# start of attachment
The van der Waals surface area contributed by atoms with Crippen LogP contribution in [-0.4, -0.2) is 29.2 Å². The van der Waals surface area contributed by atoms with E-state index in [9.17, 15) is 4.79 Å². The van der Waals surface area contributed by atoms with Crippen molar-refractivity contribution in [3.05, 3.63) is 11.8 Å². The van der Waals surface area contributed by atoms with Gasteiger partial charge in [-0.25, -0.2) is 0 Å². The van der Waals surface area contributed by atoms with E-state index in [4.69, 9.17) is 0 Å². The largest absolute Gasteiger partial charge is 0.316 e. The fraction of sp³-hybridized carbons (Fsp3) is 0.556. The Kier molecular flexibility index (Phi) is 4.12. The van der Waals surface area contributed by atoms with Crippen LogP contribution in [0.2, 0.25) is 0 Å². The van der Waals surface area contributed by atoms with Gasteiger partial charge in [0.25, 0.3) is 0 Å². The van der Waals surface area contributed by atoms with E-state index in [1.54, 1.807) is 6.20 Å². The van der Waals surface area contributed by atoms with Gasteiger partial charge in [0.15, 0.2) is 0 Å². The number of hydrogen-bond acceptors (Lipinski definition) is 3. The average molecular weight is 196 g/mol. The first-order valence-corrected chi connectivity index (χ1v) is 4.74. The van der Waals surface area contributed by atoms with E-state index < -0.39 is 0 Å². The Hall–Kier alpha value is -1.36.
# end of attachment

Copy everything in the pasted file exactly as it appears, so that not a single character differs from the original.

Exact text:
The van der Waals surface area contributed by atoms with Crippen LogP contribution in [-0.4, -0.2) is 29.2 Å². The van der Waals surface area contributed by atoms with E-state index in [9.17, 15) is 4.79 Å². The van der Waals surface area contributed by atoms with Crippen molar-refractivity contribution in [3.05, 3.63) is 11.8 Å². The van der Waals surface area contributed by atoms with Gasteiger partial charge in [-0.25, -0.2) is 0 Å². The van der Waals surface area contributed by atoms with E-state index in [4.69, 9.17) is 0 Å². The largest absolute Gasteiger partial charge is 0.316 e. The fraction of sp³-hybridized carbons (Fsp3) is 0.556. The Kier molecular flexibility index (Phi) is 4.12. The van der Waals surface area contributed by atoms with Crippen LogP contribution in [0.2, 0.25) is 0 Å². The van der Waals surface area contributed by atoms with Gasteiger partial charge in [0.25, 0.3) is 0 Å². The van der Waals surface area contributed by atoms with E-state index in [1.54, 1.807) is 6.20 Å². The van der Waals surface area contributed by atoms with Gasteiger partial charge in [0.15, 0.2) is 0 Å². The number of hydrogen-bond acceptors (Lipinski definition) is 3. The average molecular weight is 196 g/mol. The first-order valence-corrected chi connectivity index (χ1v) is 4.74. The van der Waals surface area contributed by atoms with E-state index < -0.39 is 0 Å². The Hall–Kier alpha value is -1.36.